Please note that this section contains my personal notes from our “due diligence” this topic.
In this article:
Pesticides in wine emerged as a concern after a 2008 test by the Pesticide Action Network Europe. They tested 40 bottles of conventionally produced wine (including wines made by world famous vineyards) and discovered that all bottles contained pesticides, with one bottle containing 10 different pesticides. On average, each wine sample contained over four pesticides. The analysis revealed 24 different pesticide contaminants, including five classified as being carcinogenic, mutagenic, reprotoxic (reproductive hazards) or endocrine disrupting.
The discovery of pesticides in samples of wine follows the publication of a report by the French Ministry of Agriculture which identified 15 pesticides as being systematically transferred from grapes into wine during the wine-making process. Grapes are among the most contaminated food products on sale in the EU and receive a higher dose of synthetic pesticides than almost any other crop.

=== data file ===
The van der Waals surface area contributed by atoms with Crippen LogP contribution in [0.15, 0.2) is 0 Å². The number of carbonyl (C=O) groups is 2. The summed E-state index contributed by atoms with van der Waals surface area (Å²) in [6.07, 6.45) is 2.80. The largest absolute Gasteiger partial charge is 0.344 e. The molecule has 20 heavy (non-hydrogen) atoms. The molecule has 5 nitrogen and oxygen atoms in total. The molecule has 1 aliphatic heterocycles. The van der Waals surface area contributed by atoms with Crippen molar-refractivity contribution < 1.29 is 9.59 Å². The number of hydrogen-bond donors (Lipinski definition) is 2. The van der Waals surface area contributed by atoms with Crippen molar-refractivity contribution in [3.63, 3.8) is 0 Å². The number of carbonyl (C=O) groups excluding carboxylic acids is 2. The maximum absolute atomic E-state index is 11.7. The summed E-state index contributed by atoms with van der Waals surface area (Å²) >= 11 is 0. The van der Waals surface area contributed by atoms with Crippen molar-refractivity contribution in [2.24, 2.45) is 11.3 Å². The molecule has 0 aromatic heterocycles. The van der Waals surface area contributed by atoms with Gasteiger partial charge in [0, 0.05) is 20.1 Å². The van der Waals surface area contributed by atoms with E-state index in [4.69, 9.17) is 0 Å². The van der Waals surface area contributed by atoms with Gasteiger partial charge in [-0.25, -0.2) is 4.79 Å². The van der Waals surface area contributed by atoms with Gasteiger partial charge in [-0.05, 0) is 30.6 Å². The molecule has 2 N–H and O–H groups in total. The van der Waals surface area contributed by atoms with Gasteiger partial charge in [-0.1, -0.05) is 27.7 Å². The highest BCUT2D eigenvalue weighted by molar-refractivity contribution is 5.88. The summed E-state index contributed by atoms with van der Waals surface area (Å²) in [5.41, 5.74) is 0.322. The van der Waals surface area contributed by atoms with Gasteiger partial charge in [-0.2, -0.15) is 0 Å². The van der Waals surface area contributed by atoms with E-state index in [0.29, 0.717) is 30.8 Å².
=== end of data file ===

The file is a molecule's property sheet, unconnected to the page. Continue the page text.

‘The presence of pesticides in European wines is a growing problem’, said Elliott Cannell of PAN Europe. ‘Many grape farmers are abandoning traditional methods of pest control in favour of using hazardous synthetic pesticides. This trend has a direct impact on the quality of European wines. In two thirds of cases the pesticide residues identified in this study relate to chemicals only recently adopted into mainstream grape production in the EU.’
– “European Wines Systematically Contaminated With Pesticide Residue“; 2008 March 26; Pesticide Action Network Europe
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